Zener regulator with "integrated" pre-regulator - diyAudio
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Old 14th July 2008, 02:04 PM   #1
00940 is offline 00940  Belgium
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Default Zener regulator with "integrated" pre-regulator

Does the following schematic look ok to you ? The lm317 is both used as preregulator and CCS (the adjust leg) for a typical zener+pass transistor reg.
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Old 14th July 2008, 03:54 PM   #2
Corax is offline Corax  Germany
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I see no benefits at all !!!

The schematic might work - if you've successfully simulated it.

The output voltage might be well regulated, concerning ripple rejection from the mains, but the output voltage itself is not 'really' regulated. In fact it will vary with temperature, etc. based on the fact that Q1/Q2 acts as a Darlington emitter-follower and that there's no feedback from the output.
What should this circuit basically do for you???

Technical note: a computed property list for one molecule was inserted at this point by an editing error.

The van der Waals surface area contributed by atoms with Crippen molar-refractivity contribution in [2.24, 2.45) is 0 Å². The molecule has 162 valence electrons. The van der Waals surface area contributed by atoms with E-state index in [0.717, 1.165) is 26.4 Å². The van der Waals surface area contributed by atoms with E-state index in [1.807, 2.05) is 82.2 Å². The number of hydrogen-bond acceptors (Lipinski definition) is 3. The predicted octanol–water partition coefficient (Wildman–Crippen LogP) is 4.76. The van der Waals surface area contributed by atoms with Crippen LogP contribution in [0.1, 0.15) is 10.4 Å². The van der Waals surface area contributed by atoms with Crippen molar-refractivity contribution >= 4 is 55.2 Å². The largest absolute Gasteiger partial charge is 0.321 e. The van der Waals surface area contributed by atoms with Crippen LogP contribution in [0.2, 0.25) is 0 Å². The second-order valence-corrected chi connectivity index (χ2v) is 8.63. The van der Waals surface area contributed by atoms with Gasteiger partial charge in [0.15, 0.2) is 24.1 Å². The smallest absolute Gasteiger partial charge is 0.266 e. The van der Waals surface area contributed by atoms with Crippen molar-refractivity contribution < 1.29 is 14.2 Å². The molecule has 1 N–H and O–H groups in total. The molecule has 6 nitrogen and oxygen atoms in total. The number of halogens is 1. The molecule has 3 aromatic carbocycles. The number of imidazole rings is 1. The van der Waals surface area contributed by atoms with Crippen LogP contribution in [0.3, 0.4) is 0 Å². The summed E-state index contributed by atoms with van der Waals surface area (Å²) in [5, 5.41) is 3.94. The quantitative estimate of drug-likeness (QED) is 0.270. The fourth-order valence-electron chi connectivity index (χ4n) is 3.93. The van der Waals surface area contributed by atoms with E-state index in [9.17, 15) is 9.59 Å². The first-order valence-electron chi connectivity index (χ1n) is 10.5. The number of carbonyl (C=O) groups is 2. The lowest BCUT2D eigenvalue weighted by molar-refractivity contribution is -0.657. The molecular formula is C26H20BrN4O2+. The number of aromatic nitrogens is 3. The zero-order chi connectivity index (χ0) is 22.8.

I don't really 'see' an application where this circuit is desired - so please explain what you had in mind and why you've designed it. What should be the goal for that circuit?
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Old 14th July 2008, 04:15 PM   #3
00940 is offline 00940  Belgium
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Quote:
Originally posted by Corax
The output voltage might be well regulated, concerning ripple rejection from the mains, but the output voltage itself is not 'really' regulated. In fact it will vary with temperature, etc. based on the fact that Q1/Q2 acts as a Darlington emitter-follower and that there's no feedback from the output.

What should this circuit basically do for you???
I don't really 'see' an application where this circuit is desired - so please explain what you had in mind and why you've designed it. What should be the goal for that circuit?
Well, I know what a darlington is and I know the circuit will drift a bit. It is also quite clear it has no feedback.

Aim of the circuit ? Feed a discrete I/V stage.